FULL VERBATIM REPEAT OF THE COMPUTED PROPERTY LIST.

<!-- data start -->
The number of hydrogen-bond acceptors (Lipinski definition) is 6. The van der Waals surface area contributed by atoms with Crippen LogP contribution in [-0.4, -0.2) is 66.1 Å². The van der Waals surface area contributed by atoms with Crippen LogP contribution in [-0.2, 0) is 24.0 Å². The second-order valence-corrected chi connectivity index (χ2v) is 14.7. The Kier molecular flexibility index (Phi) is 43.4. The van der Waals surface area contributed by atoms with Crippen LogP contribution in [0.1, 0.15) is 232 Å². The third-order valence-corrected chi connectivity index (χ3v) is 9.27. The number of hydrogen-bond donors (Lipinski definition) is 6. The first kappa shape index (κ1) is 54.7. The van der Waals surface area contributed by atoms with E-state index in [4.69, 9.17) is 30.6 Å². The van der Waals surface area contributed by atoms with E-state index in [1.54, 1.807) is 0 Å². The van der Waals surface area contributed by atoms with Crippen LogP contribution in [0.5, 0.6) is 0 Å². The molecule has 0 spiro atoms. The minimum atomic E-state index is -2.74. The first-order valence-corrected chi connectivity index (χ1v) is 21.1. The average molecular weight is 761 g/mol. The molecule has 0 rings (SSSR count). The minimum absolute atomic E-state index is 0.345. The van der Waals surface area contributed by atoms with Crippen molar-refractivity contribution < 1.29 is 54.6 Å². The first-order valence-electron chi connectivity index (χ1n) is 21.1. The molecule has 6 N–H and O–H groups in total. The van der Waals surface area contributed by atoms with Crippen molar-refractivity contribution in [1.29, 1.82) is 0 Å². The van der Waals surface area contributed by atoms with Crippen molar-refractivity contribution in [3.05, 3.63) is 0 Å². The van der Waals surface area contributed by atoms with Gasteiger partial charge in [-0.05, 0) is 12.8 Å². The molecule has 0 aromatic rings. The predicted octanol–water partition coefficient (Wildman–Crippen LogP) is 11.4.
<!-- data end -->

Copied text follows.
The number of hydrogen-bond acceptors (Lipinski definition) is 6. The van der Waals surface area contributed by atoms with Crippen LogP contribution in [-0.4, -0.2) is 66.1 Å². The van der Waals surface area contributed by atoms with Crippen LogP contribution in [-0.2, 0) is 24.0 Å². The second-order valence-corrected chi connectivity index (χ2v) is 14.7. The Kier molecular flexibility index (Phi) is 43.4. The van der Waals surface area contributed by atoms with Crippen LogP contribution in [0.1, 0.15) is 232 Å². The third-order valence-corrected chi connectivity index (χ3v) is 9.27. The number of hydrogen-bond donors (Lipinski definition) is 6. The first kappa shape index (κ1) is 54.7. The van der Waals surface area contributed by atoms with E-state index in [4.69, 9.17) is 30.6 Å². The van der Waals surface area contributed by atoms with E-state index in [1.54, 1.807) is 0 Å². The van der Waals surface area contributed by atoms with Crippen LogP contribution in [0.5, 0.6) is 0 Å². The molecule has 0 spiro atoms. The minimum atomic E-state index is -2.74. The first-order valence-corrected chi connectivity index (χ1v) is 21.1. The average molecular weight is 761 g/mol. The molecule has 0 rings (SSSR count). The minimum absolute atomic E-state index is 0.345. The van der Waals surface area contributed by atoms with Crippen molar-refractivity contribution < 1.29 is 54.6 Å². The first-order valence-electron chi connectivity index (χ1n) is 21.1. The molecule has 6 N–H and O–H groups in total. The van der Waals surface area contributed by atoms with Crippen molar-refractivity contribution in [1.29, 1.82) is 0 Å². The van der Waals surface area contributed by atoms with Crippen molar-refractivity contribution in [3.05, 3.63) is 0 Å². The van der Waals surface area contributed by atoms with Gasteiger partial charge in [-0.05, 0) is 12.8 Å². The molecule has 0 aromatic rings. The predicted octanol–water partition coefficient (Wildman–Crippen LogP) is 11.4.